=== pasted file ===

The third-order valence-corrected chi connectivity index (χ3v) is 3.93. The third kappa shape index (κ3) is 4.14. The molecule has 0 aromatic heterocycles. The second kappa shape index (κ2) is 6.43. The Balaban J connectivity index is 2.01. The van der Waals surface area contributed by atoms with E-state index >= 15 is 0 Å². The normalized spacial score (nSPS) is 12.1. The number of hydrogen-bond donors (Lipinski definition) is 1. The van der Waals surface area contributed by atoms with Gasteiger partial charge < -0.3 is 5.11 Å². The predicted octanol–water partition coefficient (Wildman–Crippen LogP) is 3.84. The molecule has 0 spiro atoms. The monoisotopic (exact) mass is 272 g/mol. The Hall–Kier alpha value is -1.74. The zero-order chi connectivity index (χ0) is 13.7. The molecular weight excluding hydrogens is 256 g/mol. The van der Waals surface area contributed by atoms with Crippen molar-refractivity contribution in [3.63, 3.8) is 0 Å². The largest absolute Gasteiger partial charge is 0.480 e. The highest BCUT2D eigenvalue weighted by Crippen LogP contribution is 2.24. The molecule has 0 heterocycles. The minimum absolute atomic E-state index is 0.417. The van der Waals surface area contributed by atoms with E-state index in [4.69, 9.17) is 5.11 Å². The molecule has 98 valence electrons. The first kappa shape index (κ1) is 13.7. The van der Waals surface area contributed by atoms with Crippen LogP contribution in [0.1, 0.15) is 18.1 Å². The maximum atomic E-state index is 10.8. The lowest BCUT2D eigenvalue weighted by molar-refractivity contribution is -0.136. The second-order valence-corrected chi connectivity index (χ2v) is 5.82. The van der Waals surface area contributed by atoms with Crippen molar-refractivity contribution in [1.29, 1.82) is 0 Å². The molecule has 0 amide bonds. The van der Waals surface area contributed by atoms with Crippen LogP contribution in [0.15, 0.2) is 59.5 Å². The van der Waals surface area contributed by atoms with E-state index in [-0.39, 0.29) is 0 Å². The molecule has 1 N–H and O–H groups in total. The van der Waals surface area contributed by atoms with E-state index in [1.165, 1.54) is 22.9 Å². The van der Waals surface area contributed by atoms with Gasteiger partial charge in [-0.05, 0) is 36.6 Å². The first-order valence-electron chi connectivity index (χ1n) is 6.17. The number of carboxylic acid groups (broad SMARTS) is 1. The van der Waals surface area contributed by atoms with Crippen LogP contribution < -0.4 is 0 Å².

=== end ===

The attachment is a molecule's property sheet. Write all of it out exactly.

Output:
The third-order valence-corrected chi connectivity index (χ3v) is 3.93. The third kappa shape index (κ3) is 4.14. The molecule has 0 aromatic heterocycles. The second kappa shape index (κ2) is 6.43. The Balaban J connectivity index is 2.01. The van der Waals surface area contributed by atoms with E-state index >= 15 is 0 Å². The normalized spacial score (nSPS) is 12.1. The number of hydrogen-bond donors (Lipinski definition) is 1. The van der Waals surface area contributed by atoms with Gasteiger partial charge < -0.3 is 5.11 Å². The predicted octanol–water partition coefficient (Wildman–Crippen LogP) is 3.84. The molecule has 0 spiro atoms. The monoisotopic (exact) mass is 272 g/mol. The Hall–Kier alpha value is -1.74. The zero-order chi connectivity index (χ0) is 13.7. The molecular weight excluding hydrogens is 256 g/mol. The van der Waals surface area contributed by atoms with Crippen molar-refractivity contribution in [3.63, 3.8) is 0 Å². The largest absolute Gasteiger partial charge is 0.480 e. The highest BCUT2D eigenvalue weighted by Crippen LogP contribution is 2.24. The molecule has 0 heterocycles. The minimum absolute atomic E-state index is 0.417. The van der Waals surface area contributed by atoms with E-state index in [4.69, 9.17) is 5.11 Å². The molecule has 98 valence electrons. The first kappa shape index (κ1) is 13.7. The van der Waals surface area contributed by atoms with Crippen LogP contribution in [0.1, 0.15) is 18.1 Å². The maximum atomic E-state index is 10.8. The lowest BCUT2D eigenvalue weighted by molar-refractivity contribution is -0.136. The second-order valence-corrected chi connectivity index (χ2v) is 5.82. The van der Waals surface area contributed by atoms with Crippen molar-refractivity contribution in [1.29, 1.82) is 0 Å². The molecule has 0 amide bonds. The van der Waals surface area contributed by atoms with Crippen LogP contribution in [0.15, 0.2) is 59.5 Å². The van der Waals surface area contributed by atoms with E-state index in [-0.39, 0.29) is 0 Å². The molecule has 1 N–H and O–H groups in total. The van der Waals surface area contributed by atoms with E-state index in [1.165, 1.54) is 22.9 Å². The van der Waals surface area contributed by atoms with Gasteiger partial charge in [-0.05, 0) is 36.6 Å². The first-order valence-electron chi connectivity index (χ1n) is 6.17. The number of carboxylic acid groups (broad SMARTS) is 1. The van der Waals surface area contributed by atoms with Crippen LogP contribution < -0.4 is 0 Å².